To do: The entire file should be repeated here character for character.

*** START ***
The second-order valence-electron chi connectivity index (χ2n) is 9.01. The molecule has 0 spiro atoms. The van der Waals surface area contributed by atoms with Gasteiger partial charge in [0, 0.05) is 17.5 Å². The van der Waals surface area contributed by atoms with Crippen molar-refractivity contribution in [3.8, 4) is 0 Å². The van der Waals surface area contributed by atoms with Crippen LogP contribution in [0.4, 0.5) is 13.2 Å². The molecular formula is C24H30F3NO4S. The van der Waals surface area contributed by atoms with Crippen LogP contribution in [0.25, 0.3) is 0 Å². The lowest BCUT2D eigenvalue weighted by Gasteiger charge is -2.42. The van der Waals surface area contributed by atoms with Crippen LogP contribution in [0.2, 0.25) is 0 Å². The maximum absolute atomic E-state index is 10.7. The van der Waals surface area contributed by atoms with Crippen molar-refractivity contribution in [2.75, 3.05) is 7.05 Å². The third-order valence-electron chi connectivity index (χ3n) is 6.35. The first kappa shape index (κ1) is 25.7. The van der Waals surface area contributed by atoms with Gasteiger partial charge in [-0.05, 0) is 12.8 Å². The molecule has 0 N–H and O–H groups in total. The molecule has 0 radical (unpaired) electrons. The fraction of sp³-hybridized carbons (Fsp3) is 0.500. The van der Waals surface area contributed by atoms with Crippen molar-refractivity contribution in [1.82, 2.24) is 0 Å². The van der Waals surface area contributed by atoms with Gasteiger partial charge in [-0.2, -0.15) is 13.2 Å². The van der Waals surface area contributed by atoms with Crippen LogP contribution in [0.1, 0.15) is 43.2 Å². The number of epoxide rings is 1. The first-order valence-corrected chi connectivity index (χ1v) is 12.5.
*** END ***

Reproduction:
The second-order valence-electron chi connectivity index (χ2n) is 9.01. The molecule has 0 spiro atoms. The van der Waals surface area contributed by atoms with Gasteiger partial charge in [0, 0.05) is 17.5 Å². The van der Waals surface area contributed by atoms with Crippen molar-refractivity contribution in [3.8, 4) is 0 Å². The van der Waals surface area contributed by atoms with Crippen LogP contribution in [0.4, 0.5) is 13.2 Å². The molecular formula is C24H30F3NO4S. The van der Waals surface area contributed by atoms with Crippen LogP contribution in [0.25, 0.3) is 0 Å². The lowest BCUT2D eigenvalue weighted by Gasteiger charge is -2.42. The van der Waals surface area contributed by atoms with Crippen LogP contribution in [0.2, 0.25) is 0 Å². The maximum absolute atomic E-state index is 10.7. The van der Waals surface area contributed by atoms with Crippen molar-refractivity contribution in [2.75, 3.05) is 7.05 Å². The third-order valence-electron chi connectivity index (χ3n) is 6.35. The first kappa shape index (κ1) is 25.7. The van der Waals surface area contributed by atoms with Gasteiger partial charge in [-0.05, 0) is 12.8 Å². The molecule has 0 N–H and O–H groups in total. The molecule has 0 radical (unpaired) electrons. The fraction of sp³-hybridized carbons (Fsp3) is 0.500. The van der Waals surface area contributed by atoms with Crippen molar-refractivity contribution in [1.82, 2.24) is 0 Å². The van der Waals surface area contributed by atoms with Gasteiger partial charge in [-0.2, -0.15) is 13.2 Å². The van der Waals surface area contributed by atoms with Crippen LogP contribution in [0.1, 0.15) is 43.2 Å². The number of epoxide rings is 1. The first-order valence-corrected chi connectivity index (χ1v) is 12.5.